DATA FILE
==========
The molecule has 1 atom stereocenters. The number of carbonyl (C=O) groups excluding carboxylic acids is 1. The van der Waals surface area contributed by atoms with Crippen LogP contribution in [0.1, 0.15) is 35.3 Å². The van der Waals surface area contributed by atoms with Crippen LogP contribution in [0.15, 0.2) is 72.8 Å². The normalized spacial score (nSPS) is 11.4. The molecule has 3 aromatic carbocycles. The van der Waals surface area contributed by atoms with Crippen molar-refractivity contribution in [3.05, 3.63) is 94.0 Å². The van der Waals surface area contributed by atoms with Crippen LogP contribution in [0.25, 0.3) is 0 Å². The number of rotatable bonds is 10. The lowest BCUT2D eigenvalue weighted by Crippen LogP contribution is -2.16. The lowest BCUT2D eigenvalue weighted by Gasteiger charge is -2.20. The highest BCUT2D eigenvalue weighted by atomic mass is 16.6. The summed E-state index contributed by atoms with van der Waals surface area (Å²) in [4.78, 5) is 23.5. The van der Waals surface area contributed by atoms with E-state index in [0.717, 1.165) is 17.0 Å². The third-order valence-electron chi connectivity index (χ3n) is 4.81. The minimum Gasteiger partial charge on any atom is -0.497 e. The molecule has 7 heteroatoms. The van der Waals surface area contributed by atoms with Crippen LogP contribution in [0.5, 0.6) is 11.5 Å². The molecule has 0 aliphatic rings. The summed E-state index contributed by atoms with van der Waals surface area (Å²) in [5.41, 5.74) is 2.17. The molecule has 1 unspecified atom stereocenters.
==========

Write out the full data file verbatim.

The molecule has 1 atom stereocenters. The number of carbonyl (C=O) groups excluding carboxylic acids is 1. The van der Waals surface area contributed by atoms with Crippen LogP contribution in [0.1, 0.15) is 35.3 Å². The van der Waals surface area contributed by atoms with Crippen LogP contribution in [0.15, 0.2) is 72.8 Å². The normalized spacial score (nSPS) is 11.4. The molecule has 3 aromatic carbocycles. The van der Waals surface area contributed by atoms with Crippen molar-refractivity contribution in [3.05, 3.63) is 94.0 Å². The van der Waals surface area contributed by atoms with Crippen LogP contribution in [0.25, 0.3) is 0 Å². The number of rotatable bonds is 10. The lowest BCUT2D eigenvalue weighted by Crippen LogP contribution is -2.16. The lowest BCUT2D eigenvalue weighted by Gasteiger charge is -2.20. The highest BCUT2D eigenvalue weighted by atomic mass is 16.6. The summed E-state index contributed by atoms with van der Waals surface area (Å²) in [4.78, 5) is 23.5. The van der Waals surface area contributed by atoms with E-state index in [0.717, 1.165) is 17.0 Å². The third-order valence-electron chi connectivity index (χ3n) is 4.81. The minimum Gasteiger partial charge on any atom is -0.497 e. The molecule has 7 heteroatoms. The van der Waals surface area contributed by atoms with Crippen LogP contribution in [0.5, 0.6) is 11.5 Å². The molecule has 0 aliphatic rings. The summed E-state index contributed by atoms with van der Waals surface area (Å²) in [5.41, 5.74) is 2.17. The molecule has 1 unspecified atom stereocenters.